A 71-year-old woman with progressive pancreatic adenocarcinoma containing a mutated KRAS oncogene was given adoptive cellular therapy of her own T cells that had been altered to express two different T-cell receptors specific for her HLA type and the mutated KRAS in the tumor. Six months...
- N Engl J Med 2022; 386:1969-1971
A case that would otherwise have set off an avalanche of investigations and therapeutics, family meetings, and consultations was quietly referred for charity hospice care, though Ms. M.’s immigration status made acceptance even by a hospice agency precarious.
- N Engl J Med 2022; 386:e56
A 67-year-old man presented with a 1-month history of dyspnea and diarrhea. Thickened, stiff tricuspid-valve leaflets and tricuspid regurgitation were seen on transthoracic echocardiography (shown in videos), and abdominal imaging showed liver masses.
- N Engl J Med 2022; 386:1833-1833
A 74-year-old man with end-stage kidney disease and coronary artery disease presented with decreased responsiveness, anorexia, and generalized weakness. Computed tomography of the chest showed intramural gas in the ascending and descending aorta.
- N Engl J Med 2022; 386:1547-1558
Early-onset disease (at <50 years of age) accounts for 10% of colorectal cancer cases, and the incidence is increasing, particularly in high-income countries. Patients often present with advanced disease in the left colon. One in six patients has deficient DNA mismatch repair. Screening is now recommended to begin at 45...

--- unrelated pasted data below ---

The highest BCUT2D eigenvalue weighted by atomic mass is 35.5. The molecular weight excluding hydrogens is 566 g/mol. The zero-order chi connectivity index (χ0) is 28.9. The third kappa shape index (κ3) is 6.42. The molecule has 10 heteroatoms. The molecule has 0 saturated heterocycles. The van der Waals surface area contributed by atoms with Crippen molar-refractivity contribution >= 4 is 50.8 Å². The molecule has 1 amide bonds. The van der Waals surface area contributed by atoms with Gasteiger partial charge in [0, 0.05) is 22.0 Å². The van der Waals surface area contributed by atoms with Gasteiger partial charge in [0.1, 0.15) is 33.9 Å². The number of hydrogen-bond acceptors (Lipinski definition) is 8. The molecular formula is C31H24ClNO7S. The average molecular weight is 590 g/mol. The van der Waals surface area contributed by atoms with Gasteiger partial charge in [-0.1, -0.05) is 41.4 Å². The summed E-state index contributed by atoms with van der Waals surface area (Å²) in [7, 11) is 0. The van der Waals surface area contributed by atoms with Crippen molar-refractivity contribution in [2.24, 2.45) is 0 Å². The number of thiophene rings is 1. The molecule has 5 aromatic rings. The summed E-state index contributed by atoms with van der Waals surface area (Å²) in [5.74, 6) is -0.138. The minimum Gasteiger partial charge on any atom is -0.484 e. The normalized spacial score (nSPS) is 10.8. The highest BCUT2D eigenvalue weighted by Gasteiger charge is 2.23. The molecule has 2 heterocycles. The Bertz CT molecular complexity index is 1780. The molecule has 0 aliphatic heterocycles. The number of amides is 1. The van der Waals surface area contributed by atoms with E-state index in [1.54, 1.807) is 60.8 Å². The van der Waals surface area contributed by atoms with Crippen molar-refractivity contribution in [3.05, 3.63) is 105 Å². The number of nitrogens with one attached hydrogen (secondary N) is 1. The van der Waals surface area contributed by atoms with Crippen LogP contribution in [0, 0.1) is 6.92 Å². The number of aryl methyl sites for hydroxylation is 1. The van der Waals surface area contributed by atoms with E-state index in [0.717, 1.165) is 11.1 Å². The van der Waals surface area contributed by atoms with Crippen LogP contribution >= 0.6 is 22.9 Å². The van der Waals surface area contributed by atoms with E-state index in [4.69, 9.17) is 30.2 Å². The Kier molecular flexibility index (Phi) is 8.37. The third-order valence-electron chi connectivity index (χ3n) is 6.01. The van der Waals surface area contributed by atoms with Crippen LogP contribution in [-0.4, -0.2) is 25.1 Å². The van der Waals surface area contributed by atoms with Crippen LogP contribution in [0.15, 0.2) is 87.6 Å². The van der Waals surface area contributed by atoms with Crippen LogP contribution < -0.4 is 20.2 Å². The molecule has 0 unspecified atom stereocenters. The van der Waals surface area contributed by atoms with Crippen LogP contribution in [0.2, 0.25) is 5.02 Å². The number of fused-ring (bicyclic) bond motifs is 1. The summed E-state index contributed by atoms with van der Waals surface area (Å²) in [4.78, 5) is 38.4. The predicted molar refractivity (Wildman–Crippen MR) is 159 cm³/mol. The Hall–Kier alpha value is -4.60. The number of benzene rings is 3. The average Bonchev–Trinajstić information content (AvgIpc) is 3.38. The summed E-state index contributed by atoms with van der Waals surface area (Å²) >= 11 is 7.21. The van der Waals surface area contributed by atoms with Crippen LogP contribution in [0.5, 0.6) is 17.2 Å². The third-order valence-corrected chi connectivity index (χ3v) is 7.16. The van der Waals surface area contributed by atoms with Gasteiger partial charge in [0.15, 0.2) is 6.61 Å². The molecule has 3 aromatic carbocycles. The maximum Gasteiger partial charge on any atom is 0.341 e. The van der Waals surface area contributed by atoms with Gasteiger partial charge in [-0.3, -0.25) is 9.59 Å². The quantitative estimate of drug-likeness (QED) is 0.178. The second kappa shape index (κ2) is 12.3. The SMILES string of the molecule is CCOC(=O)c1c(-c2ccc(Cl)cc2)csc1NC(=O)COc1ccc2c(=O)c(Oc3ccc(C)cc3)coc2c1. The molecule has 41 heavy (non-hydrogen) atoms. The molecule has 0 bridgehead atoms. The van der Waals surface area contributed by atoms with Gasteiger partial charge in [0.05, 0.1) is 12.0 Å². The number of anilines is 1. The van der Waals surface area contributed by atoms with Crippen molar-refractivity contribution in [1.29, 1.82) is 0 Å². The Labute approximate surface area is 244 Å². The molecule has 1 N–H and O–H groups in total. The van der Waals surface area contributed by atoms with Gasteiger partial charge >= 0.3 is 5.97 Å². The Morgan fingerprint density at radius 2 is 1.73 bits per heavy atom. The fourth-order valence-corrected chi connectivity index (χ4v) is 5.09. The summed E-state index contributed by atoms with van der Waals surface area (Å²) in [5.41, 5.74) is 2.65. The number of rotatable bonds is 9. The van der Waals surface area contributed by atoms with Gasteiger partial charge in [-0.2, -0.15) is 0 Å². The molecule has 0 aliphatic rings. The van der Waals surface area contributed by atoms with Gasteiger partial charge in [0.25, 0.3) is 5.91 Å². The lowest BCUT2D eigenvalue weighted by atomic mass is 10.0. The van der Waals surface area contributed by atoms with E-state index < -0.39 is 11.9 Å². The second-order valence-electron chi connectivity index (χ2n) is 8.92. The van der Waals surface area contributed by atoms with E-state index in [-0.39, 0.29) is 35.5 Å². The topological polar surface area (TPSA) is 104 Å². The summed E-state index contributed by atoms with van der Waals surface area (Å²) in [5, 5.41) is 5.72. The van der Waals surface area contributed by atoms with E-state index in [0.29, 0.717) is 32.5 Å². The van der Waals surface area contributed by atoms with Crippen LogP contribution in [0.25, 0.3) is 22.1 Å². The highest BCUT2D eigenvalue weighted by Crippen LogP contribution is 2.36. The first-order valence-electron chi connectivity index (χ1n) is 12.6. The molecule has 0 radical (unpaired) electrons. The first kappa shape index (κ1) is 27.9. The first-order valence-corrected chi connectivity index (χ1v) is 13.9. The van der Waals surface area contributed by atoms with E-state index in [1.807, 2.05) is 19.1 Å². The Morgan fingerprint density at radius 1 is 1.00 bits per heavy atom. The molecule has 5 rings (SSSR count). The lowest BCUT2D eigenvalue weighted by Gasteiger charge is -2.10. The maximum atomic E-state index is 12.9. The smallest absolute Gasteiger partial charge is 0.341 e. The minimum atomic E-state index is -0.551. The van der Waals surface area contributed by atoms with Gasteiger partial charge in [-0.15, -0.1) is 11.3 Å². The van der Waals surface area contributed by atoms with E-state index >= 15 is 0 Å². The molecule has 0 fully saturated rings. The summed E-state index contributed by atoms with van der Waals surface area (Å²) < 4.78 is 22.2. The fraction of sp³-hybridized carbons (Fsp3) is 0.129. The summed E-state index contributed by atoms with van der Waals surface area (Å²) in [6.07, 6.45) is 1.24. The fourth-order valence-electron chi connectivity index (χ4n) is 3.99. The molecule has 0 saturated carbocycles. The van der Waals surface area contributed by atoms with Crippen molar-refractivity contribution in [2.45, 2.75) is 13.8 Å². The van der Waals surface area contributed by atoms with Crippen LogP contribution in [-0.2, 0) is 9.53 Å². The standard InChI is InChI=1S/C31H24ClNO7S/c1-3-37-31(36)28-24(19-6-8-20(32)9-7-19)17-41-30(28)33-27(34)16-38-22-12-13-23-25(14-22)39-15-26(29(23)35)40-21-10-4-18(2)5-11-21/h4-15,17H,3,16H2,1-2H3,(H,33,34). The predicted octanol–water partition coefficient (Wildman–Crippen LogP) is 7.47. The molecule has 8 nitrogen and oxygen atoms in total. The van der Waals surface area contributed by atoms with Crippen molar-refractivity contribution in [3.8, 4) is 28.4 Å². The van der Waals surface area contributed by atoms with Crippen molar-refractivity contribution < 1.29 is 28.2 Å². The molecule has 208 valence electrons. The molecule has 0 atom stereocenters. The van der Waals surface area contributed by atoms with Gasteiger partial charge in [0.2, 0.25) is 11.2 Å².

- N Engl J Med 2022; 386:796-798
In this study involving non-Hispanic Black members and non-Hispanic White members of the Kaiser Permanente Northern California health plan from 2000 through 2019, colorectal cancer screening increased markedly among both Black members and White members, and racial disparities in colorectal cancer incidence and mortality were virtually eliminated.
- N Engl J Med 2022; 386:505-507
While facing an ophthalmic cancer diagnosis and treatment of his own, a gastroenterologist refocuses his good eye on his patients, helping them play whatever cards they have been dealt, as his scar is etched in survivor’s guilt.
- N Engl J Med 2022; 386:568-581
The third most common lymphoma, MZL is usually indolent and often a consequence of chronic antigenic stimulation from a pathogen such as Helicobacter pylori or hepatitis C virus. Some MZLs regress with treatment of the infection. Patients with genetic lesions are treated with chemoimmunotherapy.
- N Engl J Med 2022; 386:449-462
Previously untreated patients with advanced esophageal cancer were randomly assigned to receive chemotherapy alone, chemotherapy plus nivolumab, or nivolumab plus ipilimumab. Among patients with tumor-cell PD-L1 expression of 1% or greater, the two nivolumab regimens resulted in longer overall survival than chemotherapy. The side-effect profile was consistent with past reports...
- N Engl J Med 2022; 386:100-102
New guidelines recommend expansions of the populations that should undergo screening for lung or colorectal cancer. Without other changes, a substantial increase in screening could exacerbate inequities in access and delay follow-up of abnormal test results.